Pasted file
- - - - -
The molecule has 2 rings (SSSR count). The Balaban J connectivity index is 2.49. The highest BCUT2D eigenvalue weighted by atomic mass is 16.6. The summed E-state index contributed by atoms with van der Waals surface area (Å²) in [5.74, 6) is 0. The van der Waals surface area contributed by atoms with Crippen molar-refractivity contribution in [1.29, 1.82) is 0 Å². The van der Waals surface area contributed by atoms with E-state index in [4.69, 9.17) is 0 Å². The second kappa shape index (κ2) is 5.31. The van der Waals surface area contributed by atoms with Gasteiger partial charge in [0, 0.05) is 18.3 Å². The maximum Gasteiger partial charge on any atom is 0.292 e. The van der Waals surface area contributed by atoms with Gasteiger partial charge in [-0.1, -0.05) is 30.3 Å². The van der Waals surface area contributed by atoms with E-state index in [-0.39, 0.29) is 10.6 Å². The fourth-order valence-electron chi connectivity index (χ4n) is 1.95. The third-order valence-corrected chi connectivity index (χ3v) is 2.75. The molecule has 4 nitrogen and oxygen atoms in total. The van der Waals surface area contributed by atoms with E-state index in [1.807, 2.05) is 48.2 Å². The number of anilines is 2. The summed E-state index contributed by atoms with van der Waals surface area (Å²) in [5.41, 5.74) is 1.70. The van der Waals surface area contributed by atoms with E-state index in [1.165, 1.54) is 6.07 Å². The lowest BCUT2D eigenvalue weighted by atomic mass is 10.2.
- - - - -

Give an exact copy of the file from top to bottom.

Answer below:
The molecule has 2 rings (SSSR count). The Balaban J connectivity index is 2.49. The highest BCUT2D eigenvalue weighted by atomic mass is 16.6. The summed E-state index contributed by atoms with van der Waals surface area (Å²) in [5.74, 6) is 0. The van der Waals surface area contributed by atoms with Crippen molar-refractivity contribution in [1.29, 1.82) is 0 Å². The van der Waals surface area contributed by atoms with E-state index in [4.69, 9.17) is 0 Å². The second kappa shape index (κ2) is 5.31. The van der Waals surface area contributed by atoms with Gasteiger partial charge in [0, 0.05) is 18.3 Å². The maximum Gasteiger partial charge on any atom is 0.292 e. The van der Waals surface area contributed by atoms with Gasteiger partial charge in [-0.1, -0.05) is 30.3 Å². The van der Waals surface area contributed by atoms with E-state index in [-0.39, 0.29) is 10.6 Å². The fourth-order valence-electron chi connectivity index (χ4n) is 1.95. The third-order valence-corrected chi connectivity index (χ3v) is 2.75. The molecule has 4 nitrogen and oxygen atoms in total. The van der Waals surface area contributed by atoms with E-state index in [1.807, 2.05) is 48.2 Å². The number of anilines is 2. The summed E-state index contributed by atoms with van der Waals surface area (Å²) in [5.41, 5.74) is 1.70. The van der Waals surface area contributed by atoms with E-state index in [1.165, 1.54) is 6.07 Å². The lowest BCUT2D eigenvalue weighted by atomic mass is 10.2.